Jazz Returns to the Castle with the John Lamkin III Quartet

 On April 2, 2022, the Caton Castle presented the John R. Lamkin, III Sextet, featuring a group of regional all-stars:  Sean Jones on trumpet, Tim Green on alto sax, Robert Gilliam on tenor sax, Allyn Johnson on piano, Michael Bowie on acoustic bass and John R. Lamkin, III on drums. This group relaunched the Caton Castle’s regularly scheduled jazz shows after a two-year hiatus due to pandemic restrictions. The pent-up desire to play and to hear the music was palpable, with the full capacity audience enthusiastically applauding Lamkin’s opening exclamation: “It’s been two years!” Then the volcano erupted.

 “All Blues,” the modal masterpiece from Miles Davis’ classic album, Kind of Blue, led off the first set with a distinctive bass introduction that morphed into a three-horn statement of the melodic theme. The muted trumpet then riffed in varying tones, shading the melody against the powerful rhythmic framing of pace-setting drums and spacious piano comping, all anchored by the relentless downbeat of the bass. An extended trumpet solo recalled the exuberance of  Freddie Hubbard more than the “cool” of Miles Davis, but both influences were apparent.

Gilliam is the only relative newcomer in this group, having appeared at the Caton Castle on one previous occasion in a band that included Sean Jones, his teacher at the Peabody Conservatory. At age 22, Gilliam now flexes a grown man’s voice on tenor sax, with a hard tone on “All Blues” that flittered  harmonically in a yawning range. Green, on the other hand, has been a Caton Castle regular for more than a decade. It was “long time, no see,” with Green’s masterful intonation on alto sax dazzling the audience, displaying the musical fruits of his sojourn in academia; Green and Jones are both on the jazz faculty of Peabody Institute of Music

Thelonious Monk’s “Evidence” featured the alto sax in Bird-like (Charlie Parker) flight, rolling notes in the frenetic manner of the bebop master, while the tenor sax articulated the melody in repeated middle-register riffs, with insistent embellishments. A trumpet break was slurred in tone, suggesting the swagger of trumpet icon Lee Morgan. And a piano excursion channeled the off-beat Monk with an element of rhythmic hesitation, building ascending tension that gave way to a bass solo, thematically busy in its restatement of the rhythm. Through it all, the intricate refrains of  pulsating drums and restless cymbals resounded.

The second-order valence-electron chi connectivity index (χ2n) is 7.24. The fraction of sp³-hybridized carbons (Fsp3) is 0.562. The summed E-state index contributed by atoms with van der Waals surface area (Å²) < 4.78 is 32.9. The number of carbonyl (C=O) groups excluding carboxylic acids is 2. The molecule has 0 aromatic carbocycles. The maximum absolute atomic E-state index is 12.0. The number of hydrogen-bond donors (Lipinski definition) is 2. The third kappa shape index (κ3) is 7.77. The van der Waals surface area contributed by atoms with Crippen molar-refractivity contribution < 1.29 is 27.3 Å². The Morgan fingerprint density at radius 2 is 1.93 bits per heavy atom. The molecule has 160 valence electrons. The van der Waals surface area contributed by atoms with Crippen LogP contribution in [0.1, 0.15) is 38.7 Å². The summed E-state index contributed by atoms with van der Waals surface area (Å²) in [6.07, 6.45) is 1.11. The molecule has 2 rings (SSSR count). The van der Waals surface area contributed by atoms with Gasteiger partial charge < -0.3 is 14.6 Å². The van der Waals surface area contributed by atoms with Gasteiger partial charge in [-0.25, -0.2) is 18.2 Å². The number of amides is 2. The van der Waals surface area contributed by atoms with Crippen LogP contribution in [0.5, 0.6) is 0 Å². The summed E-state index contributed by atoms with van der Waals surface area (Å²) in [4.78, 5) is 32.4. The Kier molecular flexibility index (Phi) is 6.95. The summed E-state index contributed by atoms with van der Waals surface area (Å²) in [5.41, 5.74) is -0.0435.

It didn’t take long for many of us to realize what we had missed during the extended live music drought. The explosive presence of this group was not just heard, but also felt. Even a few bars of “Happy Birthday” addressed to a lovely lady named Brittany drew an animated audience response.

The trumpet shone on two jazz standards by trumpet masters. “Up Jumped Spring,” Freddie Hubbard’s waltz-like tune suggesting  breezes and flowers and birds aborning, showed the trumpet in a dexterous mode, tone shifting from crisp to blurred to screeching in a sing-song pattern as whimsical as the weather in March. And Lee Morgan’s “Ceora” introduced a Latin flavor to the proceedings, with the trumpet sifting the melody in a lilting solo that contrasted with the harmonically trenchant alto sax and a melody-stretching tenor sax, with its bracing tone peppered by blunted accents.

On “Ceora,” the piano was typically expansive, with an airy phrasing that included abstract tinkling within the melody and the terse interjection of harmonious themes that were vaguely recognizable. This pattern was repeated on “Straight Ahead,” a galloping Horace Silver-type swing number that included a powerful drum solo.               

For those who are partial to ballads, the group delivered two gems. “We’ll Be Together Again” showcased the mellow tone of the alto sax, locating Green somewhere on the silky alto sax ballad continuum of “Cannonball” Adderley, “Sonny” Stitt and Jackie McLean. Secondly, “Body and Soul” featured a bravura trumpet performance, captivating from its misty introduction which hinted at the melody of “Stardust Memories” before bursting into clear outlines of “Body and Soul.” Alternating between prolonged notes and brief ejaculations, the lofty trumpet defined the classic ballad, adding flashes of staccato accents. Along the way, there was shadowing of familiar tunes and other melodic conceits that were ultimately resolved in a climactic flourish by the blustery trumpet. Indeed, the audience was treated to something special, and responded with a standing ovation.

Jazz standards have a reflexive appeal to the predominantly gray-haired Caton Castle audience. They take us back down memory lane. Trumpeter John R. Lamkin, II, the father of this group’s drummer, sat-in on a spirited rendition of “Bye Bye Blackbird,” a signature tune for Miles Davis in the 1950s. In this same vein, “Moanin’,” pianist Bobby Timmons’ swinging classic that was popularized by Art Blakey’s Jazz Messengers, closed out the show in a rousing fashion.   

We know not what tomorrow may bring, but on this night jazz at the Caton Castle returned in all of its glory.

Gregory L. Lewis is a longtime Baltimore attorney whose jazz reflections frequently appear under the Caton Castle’s “show review” tab at catoncastle.com and at reflectionscatoncastle.blogspot.com.

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